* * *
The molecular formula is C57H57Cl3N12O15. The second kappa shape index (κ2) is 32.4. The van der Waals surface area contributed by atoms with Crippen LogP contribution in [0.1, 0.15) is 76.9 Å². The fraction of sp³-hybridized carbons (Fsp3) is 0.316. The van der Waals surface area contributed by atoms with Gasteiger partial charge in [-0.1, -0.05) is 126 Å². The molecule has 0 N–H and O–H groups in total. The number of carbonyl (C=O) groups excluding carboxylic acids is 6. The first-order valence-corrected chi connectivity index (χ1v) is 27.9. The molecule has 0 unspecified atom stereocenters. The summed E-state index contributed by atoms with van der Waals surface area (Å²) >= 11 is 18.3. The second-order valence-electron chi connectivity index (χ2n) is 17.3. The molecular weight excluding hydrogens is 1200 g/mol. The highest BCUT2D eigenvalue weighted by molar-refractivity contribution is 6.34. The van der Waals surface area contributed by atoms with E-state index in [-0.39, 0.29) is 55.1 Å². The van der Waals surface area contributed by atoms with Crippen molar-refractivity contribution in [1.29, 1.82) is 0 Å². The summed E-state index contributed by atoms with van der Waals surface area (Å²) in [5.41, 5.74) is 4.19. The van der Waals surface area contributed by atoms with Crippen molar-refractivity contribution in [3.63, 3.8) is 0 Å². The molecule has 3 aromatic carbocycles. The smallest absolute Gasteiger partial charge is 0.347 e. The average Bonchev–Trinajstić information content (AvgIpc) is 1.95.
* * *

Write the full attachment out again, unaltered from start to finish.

The molecular formula is C57H57Cl3N12O15. The second kappa shape index (κ2) is 32.4. The van der Waals surface area contributed by atoms with Crippen LogP contribution in [0.1, 0.15) is 76.9 Å². The fraction of sp³-hybridized carbons (Fsp3) is 0.316. The van der Waals surface area contributed by atoms with Gasteiger partial charge in [-0.1, -0.05) is 126 Å². The molecule has 0 N–H and O–H groups in total. The number of carbonyl (C=O) groups excluding carboxylic acids is 6. The first-order valence-corrected chi connectivity index (χ1v) is 27.9. The molecule has 0 unspecified atom stereocenters. The summed E-state index contributed by atoms with van der Waals surface area (Å²) >= 11 is 18.3. The second-order valence-electron chi connectivity index (χ2n) is 17.3. The molecular weight excluding hydrogens is 1200 g/mol. The highest BCUT2D eigenvalue weighted by molar-refractivity contribution is 6.34. The van der Waals surface area contributed by atoms with E-state index in [-0.39, 0.29) is 55.1 Å². The van der Waals surface area contributed by atoms with Crippen molar-refractivity contribution in [1.29, 1.82) is 0 Å². The summed E-state index contributed by atoms with van der Waals surface area (Å²) in [5.41, 5.74) is 4.19. The van der Waals surface area contributed by atoms with Crippen molar-refractivity contribution in [3.63, 3.8) is 0 Å². The molecule has 3 aromatic carbocycles. The smallest absolute Gasteiger partial charge is 0.347 e. The average Bonchev–Trinajstić information content (AvgIpc) is 1.95.